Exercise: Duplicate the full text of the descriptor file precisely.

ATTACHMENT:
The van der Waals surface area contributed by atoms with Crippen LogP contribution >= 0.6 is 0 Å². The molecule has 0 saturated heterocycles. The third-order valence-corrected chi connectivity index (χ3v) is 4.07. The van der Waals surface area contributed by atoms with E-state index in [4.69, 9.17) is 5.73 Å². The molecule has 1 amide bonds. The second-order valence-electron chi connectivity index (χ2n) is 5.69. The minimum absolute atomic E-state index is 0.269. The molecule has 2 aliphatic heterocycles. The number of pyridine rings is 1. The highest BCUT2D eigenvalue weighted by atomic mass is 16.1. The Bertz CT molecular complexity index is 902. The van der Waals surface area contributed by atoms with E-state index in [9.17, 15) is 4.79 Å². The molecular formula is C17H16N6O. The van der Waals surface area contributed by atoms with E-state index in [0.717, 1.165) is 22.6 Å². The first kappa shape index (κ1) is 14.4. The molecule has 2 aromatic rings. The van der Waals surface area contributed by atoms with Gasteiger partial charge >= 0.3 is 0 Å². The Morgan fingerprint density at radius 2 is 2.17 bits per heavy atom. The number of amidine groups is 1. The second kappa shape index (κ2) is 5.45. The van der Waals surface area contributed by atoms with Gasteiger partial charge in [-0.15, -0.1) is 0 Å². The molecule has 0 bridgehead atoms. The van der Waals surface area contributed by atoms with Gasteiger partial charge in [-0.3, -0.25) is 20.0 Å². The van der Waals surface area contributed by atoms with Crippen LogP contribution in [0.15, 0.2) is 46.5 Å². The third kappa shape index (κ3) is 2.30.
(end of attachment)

The van der Waals surface area contributed by atoms with Crippen LogP contribution >= 0.6 is 0 Å². The molecule has 0 saturated heterocycles. The third-order valence-corrected chi connectivity index (χ3v) is 4.07. The van der Waals surface area contributed by atoms with E-state index in [4.69, 9.17) is 5.73 Å². The molecule has 1 amide bonds. The second-order valence-electron chi connectivity index (χ2n) is 5.69. The minimum absolute atomic E-state index is 0.269. The molecule has 2 aliphatic heterocycles. The number of pyridine rings is 1. The highest BCUT2D eigenvalue weighted by atomic mass is 16.1. The Bertz CT molecular complexity index is 902. The van der Waals surface area contributed by atoms with E-state index in [9.17, 15) is 4.79 Å². The molecular formula is C17H16N6O. The van der Waals surface area contributed by atoms with E-state index in [0.717, 1.165) is 22.6 Å². The first kappa shape index (κ1) is 14.4. The molecule has 2 aromatic rings. The van der Waals surface area contributed by atoms with Gasteiger partial charge >= 0.3 is 0 Å². The Morgan fingerprint density at radius 2 is 2.17 bits per heavy atom. The number of amidine groups is 1. The second kappa shape index (κ2) is 5.45. The van der Waals surface area contributed by atoms with Gasteiger partial charge in [-0.15, -0.1) is 0 Å². The molecule has 0 bridgehead atoms. The van der Waals surface area contributed by atoms with Gasteiger partial charge in [-0.3, -0.25) is 20.0 Å². The van der Waals surface area contributed by atoms with Crippen LogP contribution in [0.15, 0.2) is 46.5 Å². The third kappa shape index (κ3) is 2.30.